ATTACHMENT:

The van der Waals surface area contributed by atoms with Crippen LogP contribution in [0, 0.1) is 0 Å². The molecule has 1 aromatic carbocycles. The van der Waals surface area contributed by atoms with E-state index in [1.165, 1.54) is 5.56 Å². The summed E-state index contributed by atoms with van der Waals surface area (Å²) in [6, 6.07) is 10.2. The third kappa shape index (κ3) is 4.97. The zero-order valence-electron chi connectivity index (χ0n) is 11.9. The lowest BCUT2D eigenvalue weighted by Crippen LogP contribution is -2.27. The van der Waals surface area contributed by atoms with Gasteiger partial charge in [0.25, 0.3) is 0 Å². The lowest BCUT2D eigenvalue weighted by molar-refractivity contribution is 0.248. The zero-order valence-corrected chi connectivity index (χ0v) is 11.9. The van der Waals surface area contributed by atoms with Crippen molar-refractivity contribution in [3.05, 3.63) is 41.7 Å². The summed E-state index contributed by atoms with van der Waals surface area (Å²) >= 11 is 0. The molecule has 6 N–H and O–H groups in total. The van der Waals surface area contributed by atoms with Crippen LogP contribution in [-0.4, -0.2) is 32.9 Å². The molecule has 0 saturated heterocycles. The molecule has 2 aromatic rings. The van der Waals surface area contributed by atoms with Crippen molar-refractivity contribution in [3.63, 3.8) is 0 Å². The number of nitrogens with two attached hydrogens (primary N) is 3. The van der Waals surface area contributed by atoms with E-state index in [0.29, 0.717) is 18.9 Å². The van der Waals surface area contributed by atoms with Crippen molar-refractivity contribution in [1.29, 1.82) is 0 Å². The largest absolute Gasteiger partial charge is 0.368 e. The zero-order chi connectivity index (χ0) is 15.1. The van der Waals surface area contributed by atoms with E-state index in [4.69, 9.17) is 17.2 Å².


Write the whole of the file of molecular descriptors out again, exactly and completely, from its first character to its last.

The van der Waals surface area contributed by atoms with Crippen LogP contribution in [0, 0.1) is 0 Å². The molecule has 1 aromatic carbocycles. The van der Waals surface area contributed by atoms with E-state index in [1.165, 1.54) is 5.56 Å². The summed E-state index contributed by atoms with van der Waals surface area (Å²) in [6, 6.07) is 10.2. The third kappa shape index (κ3) is 4.97. The zero-order valence-electron chi connectivity index (χ0n) is 11.9. The lowest BCUT2D eigenvalue weighted by Crippen LogP contribution is -2.27. The van der Waals surface area contributed by atoms with Gasteiger partial charge in [0.25, 0.3) is 0 Å². The lowest BCUT2D eigenvalue weighted by molar-refractivity contribution is 0.248. The zero-order valence-corrected chi connectivity index (χ0v) is 11.9. The van der Waals surface area contributed by atoms with Crippen molar-refractivity contribution in [3.05, 3.63) is 41.7 Å². The summed E-state index contributed by atoms with van der Waals surface area (Å²) >= 11 is 0. The molecule has 6 N–H and O–H groups in total. The van der Waals surface area contributed by atoms with Crippen LogP contribution in [-0.4, -0.2) is 32.9 Å². The molecule has 0 saturated heterocycles. The molecule has 2 aromatic rings. The van der Waals surface area contributed by atoms with Crippen molar-refractivity contribution in [3.63, 3.8) is 0 Å². The number of nitrogens with two attached hydrogens (primary N) is 3. The van der Waals surface area contributed by atoms with E-state index in [0.29, 0.717) is 18.9 Å². The van der Waals surface area contributed by atoms with Crippen molar-refractivity contribution in [1.29, 1.82) is 0 Å². The largest absolute Gasteiger partial charge is 0.368 e. The zero-order chi connectivity index (χ0) is 15.1. The van der Waals surface area contributed by atoms with E-state index in [4.69, 9.17) is 17.2 Å².